Icon of St. Stamatios, New Martyr – S325


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St. Stamatios was born in the Village of St. George in Volos, Greece in the mid-17th century at the time of the Ottoman Turkish oppressive Moslem occupation of Orthodox Christian Eastern Europe and Greece.  Theoretically, Christians were allowed to live as second-class citizens, but never had equal rights in law, in occupations, in religious expression, or in taxation.  This expression of “dimmitude” is prevalent even today by Islamic Law.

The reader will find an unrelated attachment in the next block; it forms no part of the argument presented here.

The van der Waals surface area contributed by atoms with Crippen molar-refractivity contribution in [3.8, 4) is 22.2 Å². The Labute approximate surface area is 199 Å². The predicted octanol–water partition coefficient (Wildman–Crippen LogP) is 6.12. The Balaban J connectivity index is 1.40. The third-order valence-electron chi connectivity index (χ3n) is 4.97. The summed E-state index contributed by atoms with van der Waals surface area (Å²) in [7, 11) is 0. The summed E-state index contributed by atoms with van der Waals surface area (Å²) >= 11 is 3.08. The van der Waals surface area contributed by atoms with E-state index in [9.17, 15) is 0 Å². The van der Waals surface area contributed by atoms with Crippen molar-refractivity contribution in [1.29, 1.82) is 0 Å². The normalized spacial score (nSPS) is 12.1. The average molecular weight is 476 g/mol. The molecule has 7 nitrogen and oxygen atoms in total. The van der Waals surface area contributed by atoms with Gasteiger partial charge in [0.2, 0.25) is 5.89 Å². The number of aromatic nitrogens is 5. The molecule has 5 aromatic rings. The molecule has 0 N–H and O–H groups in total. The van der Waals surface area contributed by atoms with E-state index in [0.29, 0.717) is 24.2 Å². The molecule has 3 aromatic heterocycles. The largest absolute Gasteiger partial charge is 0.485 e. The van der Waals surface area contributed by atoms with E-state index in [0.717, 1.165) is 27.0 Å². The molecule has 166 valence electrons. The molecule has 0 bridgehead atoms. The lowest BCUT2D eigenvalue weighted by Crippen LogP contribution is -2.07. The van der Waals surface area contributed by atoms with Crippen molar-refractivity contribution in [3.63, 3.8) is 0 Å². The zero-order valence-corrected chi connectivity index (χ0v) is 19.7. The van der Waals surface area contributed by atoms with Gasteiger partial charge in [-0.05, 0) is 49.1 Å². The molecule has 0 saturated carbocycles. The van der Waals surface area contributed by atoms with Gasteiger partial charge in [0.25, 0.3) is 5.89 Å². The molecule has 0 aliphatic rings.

St. Stamatios was inspired to go with a group to Constantinople to protest the especially unfair taxes that were being levied on them by the tax collectors for the Sultan.  They had a list of grievances to present to the Sultan himself.  Although they made it to the city, they never saw the Sultan but were detained by the Grand Vizier who insulted and persecuted them.  The rest of his party left in despair, but St. Stamatios stayed to confess his Faith in Christ, and the rightness of his cause.  The vizier, hoping that by pressure St. Stamatios would become a Moslem to save his life, as many had done before him, threatened and tortured him.  St. Stamatios was beheaded before Hagia Sophia Church in a.d. 1688.  

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Church Feast Day 1



Egg Tempera


Annunciation Convent, Patmos, Greece


Nun Kypriane


20th c. (Late)